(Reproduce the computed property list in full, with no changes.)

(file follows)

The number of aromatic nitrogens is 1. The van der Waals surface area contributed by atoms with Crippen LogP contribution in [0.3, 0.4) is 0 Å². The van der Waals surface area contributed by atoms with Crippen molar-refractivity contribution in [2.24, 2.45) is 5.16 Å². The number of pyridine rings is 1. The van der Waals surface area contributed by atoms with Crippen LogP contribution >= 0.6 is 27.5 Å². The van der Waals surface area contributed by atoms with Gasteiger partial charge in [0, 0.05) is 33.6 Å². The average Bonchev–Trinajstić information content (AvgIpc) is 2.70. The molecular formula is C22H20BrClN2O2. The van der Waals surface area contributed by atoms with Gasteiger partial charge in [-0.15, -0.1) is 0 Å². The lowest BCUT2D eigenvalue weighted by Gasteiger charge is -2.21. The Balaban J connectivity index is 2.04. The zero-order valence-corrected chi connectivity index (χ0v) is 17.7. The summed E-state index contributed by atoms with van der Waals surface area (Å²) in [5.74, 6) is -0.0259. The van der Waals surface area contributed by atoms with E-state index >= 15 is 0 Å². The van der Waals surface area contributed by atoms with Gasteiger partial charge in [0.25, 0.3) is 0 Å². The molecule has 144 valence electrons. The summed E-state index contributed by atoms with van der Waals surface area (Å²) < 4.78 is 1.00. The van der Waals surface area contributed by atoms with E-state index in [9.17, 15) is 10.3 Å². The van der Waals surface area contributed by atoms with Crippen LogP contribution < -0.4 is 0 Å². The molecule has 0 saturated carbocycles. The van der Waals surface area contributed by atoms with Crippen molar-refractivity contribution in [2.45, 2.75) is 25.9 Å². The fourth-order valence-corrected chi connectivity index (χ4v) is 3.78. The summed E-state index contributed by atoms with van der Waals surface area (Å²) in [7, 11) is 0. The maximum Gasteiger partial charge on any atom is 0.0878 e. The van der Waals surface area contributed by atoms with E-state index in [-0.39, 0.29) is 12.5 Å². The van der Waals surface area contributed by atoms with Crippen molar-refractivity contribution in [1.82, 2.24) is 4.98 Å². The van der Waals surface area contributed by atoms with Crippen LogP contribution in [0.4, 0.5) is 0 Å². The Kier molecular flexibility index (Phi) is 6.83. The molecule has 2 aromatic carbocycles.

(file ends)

The number of aromatic nitrogens is 1. The van der Waals surface area contributed by atoms with Crippen LogP contribution in [0.3, 0.4) is 0 Å². The van der Waals surface area contributed by atoms with Crippen molar-refractivity contribution in [2.24, 2.45) is 5.16 Å². The number of pyridine rings is 1. The van der Waals surface area contributed by atoms with Crippen LogP contribution >= 0.6 is 27.5 Å². The van der Waals surface area contributed by atoms with Gasteiger partial charge in [0, 0.05) is 33.6 Å². The average Bonchev–Trinajstić information content (AvgIpc) is 2.70. The molecular formula is C22H20BrClN2O2. The van der Waals surface area contributed by atoms with Gasteiger partial charge in [-0.15, -0.1) is 0 Å². The lowest BCUT2D eigenvalue weighted by Gasteiger charge is -2.21. The Balaban J connectivity index is 2.04. The zero-order valence-corrected chi connectivity index (χ0v) is 17.7. The summed E-state index contributed by atoms with van der Waals surface area (Å²) in [5.74, 6) is -0.0259. The van der Waals surface area contributed by atoms with E-state index >= 15 is 0 Å². The van der Waals surface area contributed by atoms with Gasteiger partial charge in [0.25, 0.3) is 0 Å². The molecule has 144 valence electrons. The summed E-state index contributed by atoms with van der Waals surface area (Å²) < 4.78 is 1.00. The van der Waals surface area contributed by atoms with E-state index in [9.17, 15) is 10.3 Å². The van der Waals surface area contributed by atoms with Crippen LogP contribution < -0.4 is 0 Å². The molecule has 0 saturated carbocycles. The van der Waals surface area contributed by atoms with Crippen molar-refractivity contribution in [2.45, 2.75) is 25.9 Å². The fourth-order valence-corrected chi connectivity index (χ4v) is 3.78. The summed E-state index contributed by atoms with van der Waals surface area (Å²) in [7, 11) is 0. The maximum Gasteiger partial charge on any atom is 0.0878 e. The van der Waals surface area contributed by atoms with E-state index in [-0.39, 0.29) is 12.5 Å². The van der Waals surface area contributed by atoms with Crippen molar-refractivity contribution in [1.82, 2.24) is 4.98 Å². The van der Waals surface area contributed by atoms with Crippen LogP contribution in [0.4, 0.5) is 0 Å². The Kier molecular flexibility index (Phi) is 6.83. The molecule has 2 aromatic carbocycles.